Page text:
Bottled Water
Bottled Water

8. Start buying local. Locally grown food is easier on the environment. You’re also supporting local farmers, and they’ll thank you for it!

Buy Locally
Buy Locally

9. Go paperless. Bills come in many forms — mostly on paper. But many bill-paying services offer an option to pay online. Make a point to go paperless.

Go Paperless
Go Paperless

10. Make a birdhouse. Birdhouses can be installed around schoolyards or even sold to raise money at an environmental fundraiser.

Make a Birdhouse Jump for Joy
Make a Birdhouse Jump for Joy

11. Make a play garden. This is a space for kids to get their hands dirty. You can help them plant various flowers, vegetables and more. They’ll love watching them grow and tasting the fruits of their labour.

Grow a Garden
Grow a Garden

12. Write a letter to your local representative. Reaching out to elected officials and voicing your concerns over local environmental issues is one of the best ways to have your voice heard.

Let your voice be heard
Let your voice be heard

13. Organize a community cleanup. Get a group together to clean up your local park, schoolyard or beach.

Clean up after
Clean up after

14. Walk or take  Public Transportation to school. It keeps you out of the car, and it’s great exercise!

Go for walks
Go for walks

Sources:

Wikipedia,Forest Stewardship, International business and times

Thanking you all in advance

Graceful Cleaning
Graceful Cleaning

Sincerely

Yours

Conversationalist, Steward, Photographer,

Doug Worrall

DW Photography

London Ontario, Canada

Sailing A Meditative Connect With Mother Nature

Sailing A  Meditative Connect With Mother Nature Hamilton

All Ages "catch the breeze"

A State of Mind Meditation

Monday March 7 2011

Come Sail Away

“Meditation to connect with Mother Nature at the Hamilton Harbourfront”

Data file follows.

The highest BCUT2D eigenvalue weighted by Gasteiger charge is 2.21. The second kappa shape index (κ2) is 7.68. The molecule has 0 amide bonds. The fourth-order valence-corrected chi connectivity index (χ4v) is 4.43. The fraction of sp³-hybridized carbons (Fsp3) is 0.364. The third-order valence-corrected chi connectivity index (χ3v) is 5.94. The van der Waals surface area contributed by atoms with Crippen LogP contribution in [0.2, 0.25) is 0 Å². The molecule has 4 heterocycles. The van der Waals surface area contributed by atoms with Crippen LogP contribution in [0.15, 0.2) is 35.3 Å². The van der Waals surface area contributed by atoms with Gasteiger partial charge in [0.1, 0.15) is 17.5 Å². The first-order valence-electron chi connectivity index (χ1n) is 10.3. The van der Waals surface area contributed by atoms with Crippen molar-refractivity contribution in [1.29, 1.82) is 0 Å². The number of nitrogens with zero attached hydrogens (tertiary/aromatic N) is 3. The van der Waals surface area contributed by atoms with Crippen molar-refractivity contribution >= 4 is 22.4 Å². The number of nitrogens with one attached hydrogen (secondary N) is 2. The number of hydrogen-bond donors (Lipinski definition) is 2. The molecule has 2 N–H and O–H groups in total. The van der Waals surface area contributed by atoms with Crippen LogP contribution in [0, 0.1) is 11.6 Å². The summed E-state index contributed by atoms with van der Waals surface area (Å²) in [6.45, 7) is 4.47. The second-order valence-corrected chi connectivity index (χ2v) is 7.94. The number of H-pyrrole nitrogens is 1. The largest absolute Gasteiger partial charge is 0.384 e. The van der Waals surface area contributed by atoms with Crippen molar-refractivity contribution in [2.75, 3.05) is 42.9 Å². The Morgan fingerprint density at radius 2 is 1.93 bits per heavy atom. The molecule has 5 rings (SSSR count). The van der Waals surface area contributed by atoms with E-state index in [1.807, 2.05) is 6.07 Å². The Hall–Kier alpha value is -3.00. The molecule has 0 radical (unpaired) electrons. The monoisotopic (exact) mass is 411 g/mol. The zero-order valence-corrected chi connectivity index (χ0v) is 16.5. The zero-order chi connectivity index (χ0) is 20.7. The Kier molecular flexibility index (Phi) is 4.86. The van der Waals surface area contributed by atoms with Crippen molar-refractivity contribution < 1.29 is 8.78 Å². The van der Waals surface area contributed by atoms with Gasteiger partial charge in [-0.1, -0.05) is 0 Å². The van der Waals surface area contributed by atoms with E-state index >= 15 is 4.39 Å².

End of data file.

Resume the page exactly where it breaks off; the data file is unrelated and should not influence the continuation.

Summer Still

Most boaters choose a life on the water because they feel a kinship with the marine world and some tend to use it as a form of  Meditation to connect with Mother Nature at the Hamilton Harbourfront. Here, the sailor in his or her meditation touch base with their inner self using the calming effect of the waterfront where the environment is the atmosphere of Lake Ontario. And, the sailors must develop an awareness of their damaging footprints on the landscape ! Therefore, Dieter Loibner, an Australian yachting journalist in the U.S. book title says it all: “Sustainable Sailing.” This book addresses the increasing impact of sailing on the environment and explains how sailors can be a positive force for change. Sustainable use of our coastal inland Lake Ontario can be assisted by (1) removing any plant, fish, animal matter and mud by draining water from the craft and equipment; (2) be aware when cleaning their craft detergents many contain phosphates which are pollutants and cause oxygen depletion’s that leads to suffocation of aquatic life; (3) boat exhaust emissions – carbon monoxid , hydracarbons (such as motoring yachts) , nitrogen oxides – are harmful to both marine life and the planet; (5 ) by being respectful of waterfowl and slowing down upon approach, (6) Waste and sewage are a problem and rule of thumb is to dump them at marine facilities. Furthermore, cruise ships impact our sailing environment as they dump 210,000 gallons of sewage weekly, which is not sustainable sailing. Enjoyment of sailing depends on HIGH QUALITY WATER ENVIRONMENT which can only be maintained and protected by the collective effort of sailors and the marine industry to avoid the environmental impacts of sailing by using “Sustainable Sailing” procedures.

Inpact on water quality
Practicing proper disposal high priority